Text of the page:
There's a class of people we revere above all other in society: those who take risks on the behalf of others. These people don't stand to gain much -- materially -- for their efforts, but they undertake them for the benefit of all.
Saints, religious figures, warriors, soldiers, and firefighters would all qualify under this distinction. So, too, would those entrepreneurs who risked everything on long-shot projects to help humanity.
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But there's another surprising group I think we should consider for this distinction: short-sellers.
Before you roll your eyes, let me explain. By the end, you might be surprised how beneficial the incentives at play are for all of us.
First, a quick story about aligning incentives
When Hammurabi ruled ancient Babylonia, people discovered bridge building. It was a quick way to speed up both travel and commerce.
But there were some huge problems: it was expensive, the architecture was difficult, and there was no way to tell if the builder was on the up-and-up, or just trying to score a quick buck and then get out of town.
The solution to this complicated problem was simple: force the bridge builder to live underneath the bridge. His skin was -- quite literally -- in the game.
This scenario, apocryphal or not, comes from Nassim Taleb, trader and author of several best sellers including The Black Swan, Fooled by Randomness, and Antifragile. His next book, and one of the key tenets of his overall philosophy, will be called Skin in the Game.
Taleb convincingly argues that neither complex regulations nor blind faith are healthy policies to ensure that decision makers keep society's best interests in mind. Instead, simply forcing them to have skin in the game will do the trick.
Something even greater than skin in the game
But Taleb also argues that there's a rarefied group -- touched on in the outset -- that society can thank for virtually all of the progress we've made: those with "soul in the game." In the strictest sense, this means:
- An individual has limited upside potential and unlimited downside potential.
- Society has unlimited upside potential, and limited downside exposure.
In other words, people with soul in the game assume risks for the benefit of others. As I argued in the introduction, short-sellers should get some consideration for a spot at this table.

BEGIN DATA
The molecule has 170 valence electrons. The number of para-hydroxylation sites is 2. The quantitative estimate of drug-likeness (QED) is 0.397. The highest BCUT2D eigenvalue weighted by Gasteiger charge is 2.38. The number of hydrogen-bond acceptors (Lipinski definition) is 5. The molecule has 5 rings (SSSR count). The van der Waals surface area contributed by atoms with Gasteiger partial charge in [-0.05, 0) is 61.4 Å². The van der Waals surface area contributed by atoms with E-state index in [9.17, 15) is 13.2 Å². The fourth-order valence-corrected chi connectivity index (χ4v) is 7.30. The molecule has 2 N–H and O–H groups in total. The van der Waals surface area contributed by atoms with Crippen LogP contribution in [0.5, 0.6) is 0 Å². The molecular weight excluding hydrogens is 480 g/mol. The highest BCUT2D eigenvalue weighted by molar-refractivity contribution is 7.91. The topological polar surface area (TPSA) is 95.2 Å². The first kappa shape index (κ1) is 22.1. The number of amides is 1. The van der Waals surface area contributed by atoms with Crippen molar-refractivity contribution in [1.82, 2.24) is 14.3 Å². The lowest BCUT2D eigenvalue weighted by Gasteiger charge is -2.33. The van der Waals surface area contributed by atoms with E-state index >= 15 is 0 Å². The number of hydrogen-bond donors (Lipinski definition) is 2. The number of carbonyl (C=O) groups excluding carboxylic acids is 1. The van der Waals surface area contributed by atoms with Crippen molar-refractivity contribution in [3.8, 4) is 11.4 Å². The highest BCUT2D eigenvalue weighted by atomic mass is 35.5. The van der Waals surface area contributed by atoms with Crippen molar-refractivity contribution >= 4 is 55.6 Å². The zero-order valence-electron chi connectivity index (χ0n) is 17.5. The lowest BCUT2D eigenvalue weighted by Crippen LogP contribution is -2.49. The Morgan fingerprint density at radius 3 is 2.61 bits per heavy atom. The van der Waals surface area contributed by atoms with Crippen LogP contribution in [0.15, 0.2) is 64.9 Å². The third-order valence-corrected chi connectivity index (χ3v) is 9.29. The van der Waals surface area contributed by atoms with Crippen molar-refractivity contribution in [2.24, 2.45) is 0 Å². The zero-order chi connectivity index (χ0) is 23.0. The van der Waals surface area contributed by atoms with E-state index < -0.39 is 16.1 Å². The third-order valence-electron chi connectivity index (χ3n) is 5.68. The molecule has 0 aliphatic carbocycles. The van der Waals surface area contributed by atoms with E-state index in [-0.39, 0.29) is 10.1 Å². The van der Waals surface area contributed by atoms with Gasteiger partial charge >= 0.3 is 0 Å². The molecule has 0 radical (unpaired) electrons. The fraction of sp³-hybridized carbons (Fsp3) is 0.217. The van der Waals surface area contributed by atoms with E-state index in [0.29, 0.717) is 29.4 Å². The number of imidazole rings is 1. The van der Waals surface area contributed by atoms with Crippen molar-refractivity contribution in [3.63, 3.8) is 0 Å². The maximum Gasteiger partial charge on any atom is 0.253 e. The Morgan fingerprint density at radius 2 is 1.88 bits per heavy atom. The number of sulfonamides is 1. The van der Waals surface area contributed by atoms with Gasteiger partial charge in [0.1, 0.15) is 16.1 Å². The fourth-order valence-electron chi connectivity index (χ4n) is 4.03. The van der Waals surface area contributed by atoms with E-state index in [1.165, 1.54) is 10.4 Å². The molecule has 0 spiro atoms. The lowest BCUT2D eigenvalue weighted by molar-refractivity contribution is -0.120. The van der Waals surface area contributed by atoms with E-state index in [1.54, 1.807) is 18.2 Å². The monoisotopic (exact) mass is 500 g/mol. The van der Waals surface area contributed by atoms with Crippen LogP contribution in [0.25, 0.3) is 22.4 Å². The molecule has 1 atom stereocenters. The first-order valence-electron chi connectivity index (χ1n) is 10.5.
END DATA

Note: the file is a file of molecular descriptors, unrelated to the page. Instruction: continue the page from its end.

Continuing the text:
And yet, unlike saints and firefighters, short sellers are often held in the deepest disregard. "I don't trust that report, it comes from some greedy short-seller," I've often read on the boards here at The Motley Fool. That sentiment isn't without reason: "Short and distort" is a phrase for the illegal activity of intentionally publishing false information in an effort to cause a stock to drop and lock in short-term gains.
These are not the people I'm talking about. Instead, I'm referring to the major activist funds that publish research on their short positions -- people like Andrew Left of Citron Research, Whitney Tilson of Kase Capital, and -- lately -- a chicken-farmer by the name of Marc Cohodes.
The virtue of short-selling
Why do these people qualify as having their soul in the game? Because losses from short-selling are unlimited, while gains are capped.
But real-world consequences for society as a whole are the exact opposite. If a short-seller is wrong, he/she will eventually have a very steep price to pay -- just ask Bill Ackman, who has lost hundreds of millions betting against Herbalife (NYSE: HLF).
But if a short-seller is right, it's tough to quantify just how important it is for you and me.
- Have you bought hardwood from Lumber Liquidators (NYSE: LL) lately? You can thank Whitney Tilson that your lumber doesn't have unsafe levels of a known carcinogen.
- Are you able to afford heart medication provided by Valeant (NYSE: VRX) that you couldn't before? Time to give Andrew Left a big hug.
- Were you a resident of California who had to endure rolling blackouts in 2000? Send a letter to Jim Chanos thanking him for exposing Enron as a fraud and bringing the practice to an end.
I won't pretend to argue that these guys are actual saints, but their actions have a dynamic that is incredibly beneficial for society. As James Suroweicki -- author of The Wisdom of Crowds and contributor to The New Yorker writes:
In the end, it all comes down to skin in the game. Instead of scoffing that a short-seller is only bearish on a stock because they have something to gain, turn the equation around: the short-seller believes that they have something to gain because they've done the due diligence to know that there's something amiss with a company. Not only that, they're putting their (financial) neck on the line for that opinion.
Improving your own decisions
Often times, our investment decisions will be better if we give short-sellers enough space in our mind to consider their case.
Sam Antar was the CFO of the Crazy Eddie electronic chain of the 1980s -- one of the biggest frauds of the last forty years. Since then, he has become outspoken on white-collar crime, and often talks about how unwilling investors (bag holders) are to hear bad things about stocks they own.
There are plenty of shady short-sellers out there. And even among legitimate ones, they won't always be right. That might cause a stock to drop without cause for a short time, but that's not sustainable. In the end, we'd do well to pay more attention to this class of investors, one of the only ones that truly has its soul in the game.
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Brian Stoffel has no position in any stocks mentioned. The Motley Fool owns shares of and recommends Valeant Pharmaceuticals. The Motley Fool recommends Lumber Liquidators. The Motley Fool has a disclosure policy.